Combinations of docking with standard molecular dynamics and binding free energy estimations have also been recently explored to account for protein flexibility and to improve virtual screening predictions, respectively [44,46,104,105,106]. In fact, results of currently available docking algorithms might be affected by poor conformational sampling [7,31]. Moreover, they might provide inaccurate binding energy estimations [7,23] derived by approximate scoring functions [28,107,108]. Indeed, several scoring functions based on different algorithms and concepts, which can be classified into empirical, knowledge-based, and force field-based, have been developed for docking so far [28,30]. However, all of them employ a series of mathematical functions with approximations that do not accurately take into account some thermodynamic elements of the binding energy (e.g., entropy changes upon binding and solvation effects), to allow the fast prediction of ligand-target complex affinity [28,30]. Several approaches have been adopted to account for these issues so far. For example, Rastelli et al. [42] developed BEAR (Binding Estimation After Refinement), a post-docking tool that first performs MD-based structural refinement of ligand-protein complexes, and then predicts their binding free energy with the MM-PBSA and MM-GBSA methods [109]. Indeed, several studies, showing the improvements that the MM-PBSA and MM-GBSA methods, and BEAR provided, both in a posteriori and prospective virtual screenings, have been reported [44,46], demonstrating that the application of these approaches heavily improves docking results.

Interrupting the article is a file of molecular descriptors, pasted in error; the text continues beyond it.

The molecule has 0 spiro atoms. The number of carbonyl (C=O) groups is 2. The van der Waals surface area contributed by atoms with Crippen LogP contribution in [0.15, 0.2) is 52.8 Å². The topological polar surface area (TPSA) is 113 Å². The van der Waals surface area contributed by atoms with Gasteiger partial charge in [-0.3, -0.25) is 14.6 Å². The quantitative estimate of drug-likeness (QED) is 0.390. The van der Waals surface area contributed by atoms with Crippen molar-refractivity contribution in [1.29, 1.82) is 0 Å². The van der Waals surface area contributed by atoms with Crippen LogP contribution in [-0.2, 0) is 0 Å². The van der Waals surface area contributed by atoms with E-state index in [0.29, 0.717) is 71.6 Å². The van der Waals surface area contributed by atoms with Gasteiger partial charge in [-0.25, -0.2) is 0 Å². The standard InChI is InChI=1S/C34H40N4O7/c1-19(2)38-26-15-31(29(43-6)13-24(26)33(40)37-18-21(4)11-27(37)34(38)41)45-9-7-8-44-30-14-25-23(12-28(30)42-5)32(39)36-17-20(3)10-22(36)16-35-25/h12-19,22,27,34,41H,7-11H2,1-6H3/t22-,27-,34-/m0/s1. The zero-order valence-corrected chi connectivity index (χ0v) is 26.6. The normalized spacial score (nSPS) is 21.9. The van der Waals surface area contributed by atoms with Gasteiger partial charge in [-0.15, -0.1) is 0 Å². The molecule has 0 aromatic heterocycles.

The more advanced and computationally expensive free energy prediction methods Free Energy Perturbation (FEP), Thermodynamic Integration (TI), and funnel metadynamics can also be used for the post-processing of docking results [110,111,112]. For example, Lee et al. [113] successfully applied a computational workflow that integrates molecular docking, MD simulation, and FEP calculations to predict the binding mode and ligand-protein affinity of a series of MDM2 and MDMX inhibitors, discussing also virtues and vices of the adopted protocol. More recently, Bhati et al. [114] proposed a method that combines MD and TI and was able to provide accurate binding affinities. The performance of their protocol was validated on five well-characterized proteins involved in several physiological processes. However, although the latter approaches are more accurate than docking scoring functions, or even other free energy methods as MM-PBSA and MM-GBSA, in predicting ligand-protein affinity, they are computationally expensive, therefore potentially less suitable for the screening of large libraries of compounds [115].